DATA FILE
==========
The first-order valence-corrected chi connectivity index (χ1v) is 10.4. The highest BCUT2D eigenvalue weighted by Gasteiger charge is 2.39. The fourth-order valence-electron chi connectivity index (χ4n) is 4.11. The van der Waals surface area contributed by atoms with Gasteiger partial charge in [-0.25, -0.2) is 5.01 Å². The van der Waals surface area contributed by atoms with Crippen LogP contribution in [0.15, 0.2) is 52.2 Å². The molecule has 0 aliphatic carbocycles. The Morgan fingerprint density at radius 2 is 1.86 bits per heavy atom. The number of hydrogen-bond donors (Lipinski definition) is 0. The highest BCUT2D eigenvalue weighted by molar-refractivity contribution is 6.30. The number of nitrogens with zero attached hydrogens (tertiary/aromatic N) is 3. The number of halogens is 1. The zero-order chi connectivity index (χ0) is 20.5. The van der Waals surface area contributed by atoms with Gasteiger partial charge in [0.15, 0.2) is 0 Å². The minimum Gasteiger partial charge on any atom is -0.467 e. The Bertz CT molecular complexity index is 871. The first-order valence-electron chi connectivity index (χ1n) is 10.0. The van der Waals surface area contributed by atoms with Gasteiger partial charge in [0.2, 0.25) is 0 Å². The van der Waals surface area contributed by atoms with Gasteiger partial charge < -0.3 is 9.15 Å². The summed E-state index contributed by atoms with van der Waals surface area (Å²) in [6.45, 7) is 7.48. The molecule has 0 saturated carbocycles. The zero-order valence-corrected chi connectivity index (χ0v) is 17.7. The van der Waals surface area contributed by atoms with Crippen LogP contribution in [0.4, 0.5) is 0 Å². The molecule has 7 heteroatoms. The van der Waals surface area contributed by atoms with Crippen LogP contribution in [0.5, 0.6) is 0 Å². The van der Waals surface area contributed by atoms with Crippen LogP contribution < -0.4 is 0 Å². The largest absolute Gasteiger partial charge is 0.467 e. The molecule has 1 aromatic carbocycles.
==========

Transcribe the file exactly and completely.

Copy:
The first-order valence-corrected chi connectivity index (χ1v) is 10.4. The highest BCUT2D eigenvalue weighted by Gasteiger charge is 2.39. The fourth-order valence-electron chi connectivity index (χ4n) is 4.11. The van der Waals surface area contributed by atoms with Gasteiger partial charge in [-0.25, -0.2) is 5.01 Å². The van der Waals surface area contributed by atoms with Crippen LogP contribution in [0.15, 0.2) is 52.2 Å². The molecule has 0 aliphatic carbocycles. The Morgan fingerprint density at radius 2 is 1.86 bits per heavy atom. The number of hydrogen-bond donors (Lipinski definition) is 0. The highest BCUT2D eigenvalue weighted by molar-refractivity contribution is 6.30. The number of nitrogens with zero attached hydrogens (tertiary/aromatic N) is 3. The number of halogens is 1. The zero-order chi connectivity index (χ0) is 20.5. The van der Waals surface area contributed by atoms with Gasteiger partial charge in [0.15, 0.2) is 0 Å². The minimum Gasteiger partial charge on any atom is -0.467 e. The Bertz CT molecular complexity index is 871. The first-order valence-electron chi connectivity index (χ1n) is 10.0. The van der Waals surface area contributed by atoms with Gasteiger partial charge in [0.2, 0.25) is 0 Å². The van der Waals surface area contributed by atoms with Gasteiger partial charge < -0.3 is 9.15 Å². The summed E-state index contributed by atoms with van der Waals surface area (Å²) in [6.45, 7) is 7.48. The molecule has 0 saturated carbocycles. The zero-order valence-corrected chi connectivity index (χ0v) is 17.7. The van der Waals surface area contributed by atoms with Crippen LogP contribution in [0.4, 0.5) is 0 Å². The molecule has 7 heteroatoms. The van der Waals surface area contributed by atoms with Crippen LogP contribution in [0.5, 0.6) is 0 Å². The van der Waals surface area contributed by atoms with Crippen LogP contribution < -0.4 is 0 Å². The largest absolute Gasteiger partial charge is 0.467 e. The molecule has 1 aromatic carbocycles.